Many engineers who don’t analyze it from a scientific point of view might disagree because in-wall flush mounting emphasizes low frequencies. This is normal because the monitor is usually factory-calibrated in an anechoic chamber. It is easily understood that the energy of the low frequencies radiated from the back of the monitor are reflected forward by a solid and massive infinite baffle. However, this would also be the case with walls placed 1 m or more behind the monitors (you must remember that usually big monitors are 50-80cm deep and with the usual 30° horizontal angle and the vertical tilt, they can easily be placed several cm from the wall behind them).
When the reflected sound interacts with the direct one, it creates cancellations (comb filters). The wavelength related to the cancellation’s lower frequency (which is also the stronger one) is strictly related with the distance from the monitor to the walls behind them. The only way to avoid this cancellation is to reduce this distance to zero – to flush mount. With this phase issue, a simple equalisation will never solve the problems, whereas for flush-mounted and very close-to-the-wall monitors, the bass boost could be controlled with equalisation.

2.2 ...and for free-standing monitors?

For the same reason, it is hard to obtain good results with free-standing monitors that are not close to the wall because on the back wall you should have total absorption (of the frequency related to the cancellation) to retrieve a flat frequency response. This is very difficult to achieve from a practical point of view because we are talking about low frequencies. For instance, if a monitor is placed 1 m from the front wall, the cancellation will be at about 87 Hz and you would have to use a sound-absorbing trap thicker than 1 m (where to put it?) or some resonant device that would ensure a precise absorption with the same Q as the cancellation, which is challenging to design.
As Genelec reported with its simple AcoustiTape (a truly useful tool to predict precisely this cancellation) "sound travels 1/4 wavelength to the wall, bounces off, then travels 1/4 wavelength back from the wall, thus and is 180 degrees out of phase (half wavelength) with the direct sound". For this reasons, I am always puzzled to see photos of control rooms with free-standing monitors set far from the front wall. I rarely change my mind after listening or measurement.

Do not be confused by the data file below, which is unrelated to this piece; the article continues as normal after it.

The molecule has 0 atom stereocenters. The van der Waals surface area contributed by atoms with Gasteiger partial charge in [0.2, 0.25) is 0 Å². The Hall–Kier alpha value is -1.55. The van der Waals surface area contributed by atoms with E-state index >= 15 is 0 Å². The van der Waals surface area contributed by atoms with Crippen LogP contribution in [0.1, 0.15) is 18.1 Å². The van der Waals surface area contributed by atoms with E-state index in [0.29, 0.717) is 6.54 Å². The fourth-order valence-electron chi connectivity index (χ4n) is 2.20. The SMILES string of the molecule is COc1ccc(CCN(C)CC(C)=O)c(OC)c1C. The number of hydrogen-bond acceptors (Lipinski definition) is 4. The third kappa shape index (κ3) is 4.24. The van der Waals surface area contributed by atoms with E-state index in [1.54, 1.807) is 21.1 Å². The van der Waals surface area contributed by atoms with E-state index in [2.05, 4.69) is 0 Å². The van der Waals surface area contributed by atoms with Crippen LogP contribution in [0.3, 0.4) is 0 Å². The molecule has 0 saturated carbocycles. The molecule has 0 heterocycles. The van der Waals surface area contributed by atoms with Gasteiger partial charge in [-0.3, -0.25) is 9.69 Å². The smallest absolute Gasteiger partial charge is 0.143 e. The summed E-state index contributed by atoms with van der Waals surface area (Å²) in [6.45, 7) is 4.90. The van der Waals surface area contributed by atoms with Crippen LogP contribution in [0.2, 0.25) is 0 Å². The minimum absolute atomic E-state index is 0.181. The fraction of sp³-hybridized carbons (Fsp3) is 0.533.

2.3 Case study: big monitor control room pre and post treatment (Dunastudio)

A few months ago I was called to analyze a studio (Dunastudio) in the province of Ravenna (Italy), whose control room had several acoustic problems. In particular, the sound absorption was unbalanced (too low absorption at LF and too high at HF) and the listening point was exactly halfway between the front and the back wall. The control room had a pair of Dynaudio M4s the acoustic axis of which were not directed towards the listening position and the monitors were not properly flush-mounted into the wall.
The correcting intervention consisted of putting adequate absorption on the back of the room, on the side and on the ceiling, a slight repositioning of the listening point, and a complete redesign of the monitors flush-mounting.


In Figure 1 you can see all the pretreatment frequency responses problems and in particular resonances and cancellations (respectively at 60-70 and 90-120 Hz) at low frequency due to incorrect construction of the baffle and to the room modal resonances that were not controlled. You can also see the loss of high frequencies, mainly due to the tweeter not aimed towards the listening position in a room that had too much high frequencies absorption. In the posttreatment frequency response these effects have been substantially improved, moreover the responses of the two monitors are very similar to each other.

Figure 1